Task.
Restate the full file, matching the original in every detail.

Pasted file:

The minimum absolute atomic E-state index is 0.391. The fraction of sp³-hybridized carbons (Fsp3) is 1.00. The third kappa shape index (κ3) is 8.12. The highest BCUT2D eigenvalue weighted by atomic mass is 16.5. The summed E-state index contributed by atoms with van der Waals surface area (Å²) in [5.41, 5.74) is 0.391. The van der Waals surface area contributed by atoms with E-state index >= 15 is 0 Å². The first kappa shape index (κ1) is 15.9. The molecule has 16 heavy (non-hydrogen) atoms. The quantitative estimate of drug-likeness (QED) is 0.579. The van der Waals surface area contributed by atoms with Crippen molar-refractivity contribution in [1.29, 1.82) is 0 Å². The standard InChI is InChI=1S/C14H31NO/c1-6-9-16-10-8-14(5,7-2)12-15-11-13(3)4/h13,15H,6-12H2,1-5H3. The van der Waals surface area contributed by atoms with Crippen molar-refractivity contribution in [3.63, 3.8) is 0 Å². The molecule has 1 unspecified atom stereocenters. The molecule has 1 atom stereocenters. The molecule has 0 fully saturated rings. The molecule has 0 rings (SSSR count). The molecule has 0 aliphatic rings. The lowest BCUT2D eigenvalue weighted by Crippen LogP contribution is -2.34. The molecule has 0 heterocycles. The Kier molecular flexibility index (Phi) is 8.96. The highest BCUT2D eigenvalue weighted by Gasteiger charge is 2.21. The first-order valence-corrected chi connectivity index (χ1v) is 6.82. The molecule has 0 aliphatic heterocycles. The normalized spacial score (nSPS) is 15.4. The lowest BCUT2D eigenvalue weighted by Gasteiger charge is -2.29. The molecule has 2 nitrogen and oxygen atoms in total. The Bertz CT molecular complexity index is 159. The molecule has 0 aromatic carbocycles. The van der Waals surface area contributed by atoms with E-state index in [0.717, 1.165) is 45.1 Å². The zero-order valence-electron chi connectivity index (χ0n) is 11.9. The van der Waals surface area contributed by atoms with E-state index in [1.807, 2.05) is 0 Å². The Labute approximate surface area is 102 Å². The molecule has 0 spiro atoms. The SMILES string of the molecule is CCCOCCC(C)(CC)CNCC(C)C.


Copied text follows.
The minimum absolute atomic E-state index is 0.391. The fraction of sp³-hybridized carbons (Fsp3) is 1.00. The third kappa shape index (κ3) is 8.12. The highest BCUT2D eigenvalue weighted by atomic mass is 16.5. The summed E-state index contributed by atoms with van der Waals surface area (Å²) in [5.41, 5.74) is 0.391. The van der Waals surface area contributed by atoms with E-state index >= 15 is 0 Å². The first kappa shape index (κ1) is 15.9. The molecule has 16 heavy (non-hydrogen) atoms. The quantitative estimate of drug-likeness (QED) is 0.579. The van der Waals surface area contributed by atoms with Crippen molar-refractivity contribution in [1.29, 1.82) is 0 Å². The standard InChI is InChI=1S/C14H31NO/c1-6-9-16-10-8-14(5,7-2)12-15-11-13(3)4/h13,15H,6-12H2,1-5H3. The van der Waals surface area contributed by atoms with Crippen molar-refractivity contribution in [3.63, 3.8) is 0 Å². The molecule has 1 unspecified atom stereocenters. The molecule has 1 atom stereocenters. The molecule has 0 fully saturated rings. The molecule has 0 rings (SSSR count). The molecule has 0 aliphatic rings. The lowest BCUT2D eigenvalue weighted by Crippen LogP contribution is -2.34. The molecule has 0 heterocycles. The Kier molecular flexibility index (Phi) is 8.96. The highest BCUT2D eigenvalue weighted by Gasteiger charge is 2.21. The first-order valence-corrected chi connectivity index (χ1v) is 6.82. The molecule has 0 aliphatic heterocycles. The normalized spacial score (nSPS) is 15.4. The lowest BCUT2D eigenvalue weighted by Gasteiger charge is -2.29. The molecule has 2 nitrogen and oxygen atoms in total. The Bertz CT molecular complexity index is 159. The molecule has 0 aromatic carbocycles. The van der Waals surface area contributed by atoms with E-state index in [0.717, 1.165) is 45.1 Å². The zero-order valence-electron chi connectivity index (χ0n) is 11.9. The van der Waals surface area contributed by atoms with E-state index in [1.807, 2.05) is 0 Å². The Labute approximate surface area is 102 Å². The molecule has 0 spiro atoms. The SMILES string of the molecule is CCCOCCC(C)(CC)CNCC(C)C.